A PhD student at Wrocław University of Environmental and Life Sciences is studying methods to imitate honey and developing a method to verify its composition. Throughout the production process, Jordan Sycz will test the honey.
According to the University’s press release:
Jordan Sycz, a PhD student at Wrocław University of Environmental and Life Sciences, wants to take a closer look at the ways of adulterating natural honeys in order to develop simple methods to verify their chemical composition and geographical origin. For the project “Analysis of adulterations in the chemical composition and geographical origin of natural honeys from Poland and Europe in relation to enriched honeys and herbal honeys using chromatographic techniques coupled with mass detection” he received a grant from the National Science Center worth nearly PLN 210,000.
In his opinion, the methods of enriching food are becoming more complex and sophisticated, and the chemical complexity of honey matrices makes it difficult to detect subtle changes in its composition.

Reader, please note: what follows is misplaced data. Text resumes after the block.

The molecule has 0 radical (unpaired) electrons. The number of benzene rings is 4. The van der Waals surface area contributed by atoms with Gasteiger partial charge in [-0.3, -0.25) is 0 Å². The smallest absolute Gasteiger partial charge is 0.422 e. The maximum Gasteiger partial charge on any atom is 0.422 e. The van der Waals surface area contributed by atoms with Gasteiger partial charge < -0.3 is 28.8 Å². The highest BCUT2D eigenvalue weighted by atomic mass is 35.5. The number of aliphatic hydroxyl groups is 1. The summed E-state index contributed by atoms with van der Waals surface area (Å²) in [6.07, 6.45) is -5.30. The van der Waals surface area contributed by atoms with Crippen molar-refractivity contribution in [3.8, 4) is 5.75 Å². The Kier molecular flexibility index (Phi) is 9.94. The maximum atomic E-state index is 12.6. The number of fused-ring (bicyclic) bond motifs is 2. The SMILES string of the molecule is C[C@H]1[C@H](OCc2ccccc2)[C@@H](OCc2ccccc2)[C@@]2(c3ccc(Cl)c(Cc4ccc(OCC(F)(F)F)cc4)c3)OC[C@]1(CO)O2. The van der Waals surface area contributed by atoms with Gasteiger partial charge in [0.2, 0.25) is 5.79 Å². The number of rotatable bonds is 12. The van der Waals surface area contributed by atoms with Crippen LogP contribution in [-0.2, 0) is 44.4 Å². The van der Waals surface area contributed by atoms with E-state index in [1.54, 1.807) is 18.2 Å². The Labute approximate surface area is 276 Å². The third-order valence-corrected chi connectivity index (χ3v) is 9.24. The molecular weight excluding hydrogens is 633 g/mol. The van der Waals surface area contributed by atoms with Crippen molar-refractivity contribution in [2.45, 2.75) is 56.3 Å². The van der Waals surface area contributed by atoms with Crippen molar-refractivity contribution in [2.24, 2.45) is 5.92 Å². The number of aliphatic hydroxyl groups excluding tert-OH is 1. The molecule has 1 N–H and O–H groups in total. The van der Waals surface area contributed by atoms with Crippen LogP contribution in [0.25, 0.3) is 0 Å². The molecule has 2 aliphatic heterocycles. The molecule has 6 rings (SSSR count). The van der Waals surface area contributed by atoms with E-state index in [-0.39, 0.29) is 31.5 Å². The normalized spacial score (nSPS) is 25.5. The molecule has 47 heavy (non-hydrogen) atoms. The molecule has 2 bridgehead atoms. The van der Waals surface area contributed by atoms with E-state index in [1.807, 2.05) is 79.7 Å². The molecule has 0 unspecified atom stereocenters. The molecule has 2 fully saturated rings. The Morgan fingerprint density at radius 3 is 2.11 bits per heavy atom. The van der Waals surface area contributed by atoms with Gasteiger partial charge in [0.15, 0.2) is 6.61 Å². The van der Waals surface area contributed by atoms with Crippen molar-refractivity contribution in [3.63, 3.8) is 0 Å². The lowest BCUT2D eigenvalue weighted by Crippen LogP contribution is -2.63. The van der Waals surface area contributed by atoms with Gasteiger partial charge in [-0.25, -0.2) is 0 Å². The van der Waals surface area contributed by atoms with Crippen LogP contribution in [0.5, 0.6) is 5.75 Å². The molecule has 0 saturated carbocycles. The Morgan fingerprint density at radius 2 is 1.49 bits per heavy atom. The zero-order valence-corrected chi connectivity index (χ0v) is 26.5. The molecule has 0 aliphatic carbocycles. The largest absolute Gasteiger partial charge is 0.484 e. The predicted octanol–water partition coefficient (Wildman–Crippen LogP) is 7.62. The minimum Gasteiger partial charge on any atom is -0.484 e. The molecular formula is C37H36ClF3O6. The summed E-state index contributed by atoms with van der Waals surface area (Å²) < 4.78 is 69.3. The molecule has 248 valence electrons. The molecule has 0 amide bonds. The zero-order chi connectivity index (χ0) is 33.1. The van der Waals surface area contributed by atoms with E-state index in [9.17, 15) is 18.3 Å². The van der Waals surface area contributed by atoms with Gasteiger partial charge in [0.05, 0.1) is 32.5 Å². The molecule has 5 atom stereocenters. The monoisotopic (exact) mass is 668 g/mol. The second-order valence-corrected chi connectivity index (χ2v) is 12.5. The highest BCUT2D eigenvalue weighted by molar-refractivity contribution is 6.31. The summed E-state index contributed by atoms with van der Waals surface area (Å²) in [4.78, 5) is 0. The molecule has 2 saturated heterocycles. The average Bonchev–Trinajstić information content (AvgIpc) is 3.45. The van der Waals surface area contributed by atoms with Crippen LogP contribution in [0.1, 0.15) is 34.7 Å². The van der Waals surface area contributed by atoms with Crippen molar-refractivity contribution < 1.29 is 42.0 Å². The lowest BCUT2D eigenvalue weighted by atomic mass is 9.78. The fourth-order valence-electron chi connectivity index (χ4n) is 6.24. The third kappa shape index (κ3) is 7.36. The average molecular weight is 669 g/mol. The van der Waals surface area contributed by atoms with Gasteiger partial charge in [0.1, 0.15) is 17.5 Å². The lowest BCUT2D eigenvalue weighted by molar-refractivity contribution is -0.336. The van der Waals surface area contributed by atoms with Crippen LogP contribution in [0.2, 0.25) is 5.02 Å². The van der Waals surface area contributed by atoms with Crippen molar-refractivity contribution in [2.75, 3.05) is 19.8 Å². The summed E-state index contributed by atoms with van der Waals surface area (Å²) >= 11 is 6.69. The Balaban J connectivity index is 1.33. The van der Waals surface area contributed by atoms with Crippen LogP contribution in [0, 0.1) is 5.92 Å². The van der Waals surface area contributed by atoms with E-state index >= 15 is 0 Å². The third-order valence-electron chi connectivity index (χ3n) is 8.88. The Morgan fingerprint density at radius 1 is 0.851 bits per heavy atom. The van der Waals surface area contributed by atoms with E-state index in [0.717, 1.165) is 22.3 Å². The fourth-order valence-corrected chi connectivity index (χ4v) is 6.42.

The scientist will exame changes in the chemical composition of honey at each of the individual stages of its production, including processing by bees. He will check the differences in the volatile profiles of honeys and detect adulterations in complex matrices of enriched and herbal honeys.
The project is also intended to provide comprehensive knowledge about the so-called marker compounds and specific chemical profiles, allowing for a thorough analysis of adulterations not only in the final product, but also at the production stage, i.e. bee honey (pollen, nectar and honeydew). The following will be analysed: honeys most often affected by fraudulent counterfeiting practices, such as rapeseed, heather, buckwheat, honeydew, acacia, goldenrod, phacelia and linden honey.